This month Vineyard magazine chatted with Oz Clarke about the journey of English and Welsh wine together with the release of the updated version of his book entitled English Wine From Still to Sparkling. The Newest New World Wine Country. 

The updated version of this book with a beautiful pastel green front cover giving the immediate mental image of restful countryside has been released just two years after the first edition and takes an in depth look at the vineyards of England and Wales. 

Oz Clarke holds English and Welsh wine in high esteem and this is evident from the fact that he does not like the use of the term ‘industry’ when referencing production within our shores. “The term still subconsciously has an industrial connection,” said Oz. This conjures a mental picture that is a far cry from “the charming and attractive transformation of the landscape,” that is also producing world beating wines. In addition it implies no reflection of the way vineyard managers, winemakers and consultants are working together to support each other and here Oz uses the lovely example of Chapel Down who passed the benefit of their expertise to their neighbours and colleagues when downy mildew became a problem in the growing season a few years ago. I could only agree with Oz when he said: “This is not a corporate industry but a community;” the idea makes me smile. 

On a rather more controversial note Oz said: “I don’t have a problem with the terms English Sparkling or Welsh Sparkling as the names have been well accepted overseas. Markets such as Scandinavia appreciate and understand what they are buying when they see this term.” To protect the top end of the market and maintain the prestige of the traditional method ensuring that other methods of production do not degrade the perception of quality Oz suggested that if “vineyards work together, with technical committees and vineyard groups offering each other help and advice, a system of self regulation should then naturally develop.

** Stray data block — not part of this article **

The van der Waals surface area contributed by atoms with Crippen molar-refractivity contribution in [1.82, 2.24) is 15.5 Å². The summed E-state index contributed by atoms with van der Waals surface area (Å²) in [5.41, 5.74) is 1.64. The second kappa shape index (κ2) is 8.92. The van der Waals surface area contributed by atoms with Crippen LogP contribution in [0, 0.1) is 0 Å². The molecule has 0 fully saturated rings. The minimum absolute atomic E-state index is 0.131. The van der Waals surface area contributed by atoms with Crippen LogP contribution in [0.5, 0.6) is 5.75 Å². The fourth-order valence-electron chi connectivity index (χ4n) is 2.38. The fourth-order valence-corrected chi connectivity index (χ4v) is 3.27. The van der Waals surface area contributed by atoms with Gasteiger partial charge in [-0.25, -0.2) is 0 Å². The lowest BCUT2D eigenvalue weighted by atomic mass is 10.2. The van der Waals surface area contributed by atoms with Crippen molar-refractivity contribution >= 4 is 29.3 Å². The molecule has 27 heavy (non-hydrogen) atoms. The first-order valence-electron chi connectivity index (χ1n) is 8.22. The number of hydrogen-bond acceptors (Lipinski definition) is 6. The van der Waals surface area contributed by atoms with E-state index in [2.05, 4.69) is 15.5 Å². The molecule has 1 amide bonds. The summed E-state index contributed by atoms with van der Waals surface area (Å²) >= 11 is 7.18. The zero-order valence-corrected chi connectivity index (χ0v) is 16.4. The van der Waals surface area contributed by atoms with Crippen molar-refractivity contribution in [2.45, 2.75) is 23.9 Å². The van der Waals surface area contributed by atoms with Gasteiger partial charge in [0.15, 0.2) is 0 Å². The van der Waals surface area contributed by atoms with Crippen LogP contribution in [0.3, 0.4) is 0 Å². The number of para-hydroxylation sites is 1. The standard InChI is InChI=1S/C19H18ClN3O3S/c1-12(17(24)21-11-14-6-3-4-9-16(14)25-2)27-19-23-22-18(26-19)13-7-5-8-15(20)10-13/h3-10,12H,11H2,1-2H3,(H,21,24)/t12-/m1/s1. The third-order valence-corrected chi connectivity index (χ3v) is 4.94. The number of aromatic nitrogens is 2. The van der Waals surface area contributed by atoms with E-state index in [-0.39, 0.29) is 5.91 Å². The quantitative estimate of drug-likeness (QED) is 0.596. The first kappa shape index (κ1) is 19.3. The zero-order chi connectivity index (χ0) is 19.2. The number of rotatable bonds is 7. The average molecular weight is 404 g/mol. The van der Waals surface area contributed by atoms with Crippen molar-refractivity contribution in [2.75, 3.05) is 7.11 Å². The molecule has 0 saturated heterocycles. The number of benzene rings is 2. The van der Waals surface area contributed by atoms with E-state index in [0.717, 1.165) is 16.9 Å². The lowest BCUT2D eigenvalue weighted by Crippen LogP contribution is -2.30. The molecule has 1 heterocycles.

“In this way we can avoid the danger of over regulation. One of the exciting things about winemaking in England and Wales is that talented men and women who have travelled all over the world with different visions of flavour and skills have the freedom to make great wine but they do not have to follow set rules. There is no such thing as ‘should’ when considering the taste of English and Welsh wine,” he added. 

“Even before the first book went to press it was apparent that there would be a need for the book to be followed up,” explained Oz. Looking at some of the graphics from the book it becomes clear just how fast the English and Welsh wine scene is changing. One excellent graphic uses wine bottles as a pictogram showing how production has increased over time. The wine bottle for 2018 was completely full with 13.2m bottles produced and proving that, despite seasonal variations in production, figures are only going to increase. In both 2019 and 2020 over 10m bottles were produced. Oz went on to say: “To keep the graphic going to 2022 it would need a new bottle size.” This dramatically illustrates why this updated version of the book became necessary (a copy of this graphic is found on the next page).

Each vineyard featured in the book has a fact sheet containing information about the possibility of visiting that vineyard, any tours they may offer, how to buy the wine and personal recommendations from Oz about the wines. “Every entry starts with an invitation to the reader,” he said. The idea of localism was something that developed during the pandemic and we all had our difficulties. Oz recalled: “Since there were no tastings I had to pull wines from under the stairs to keep my palate in training,” but when it was possible to get out and about again “people were sufficiently excited about visiting their local vineyards. The public have certainly embraced the opportunities to get into a vineyard walk about and enjoy the whole experience,” he added. “It is possible with a good visitor centre not to need your own winery,” he concluded. This interest has been reflected across the on-trade. Talking to people about the demand for English and Welsh wines amongst the on-trade Oz has found that the supply cannot really keep up but happily there are many new vines coming on stream with every passing year. 

Evident in the book is the proliferation of many smaller but prestigious vineyards. In a comparison with the first edition the chapter overview for just the county of Kent has six extra vineyards or wineries. East Anglia is another county that has seen significant increases in vines planted and the latest edition of the book reflects this including six vineyards, one of which is Danbury Ridge, whose objective as the book so neatly describes “is to make world class still wines – from Chardonnay and Pinot Noir.”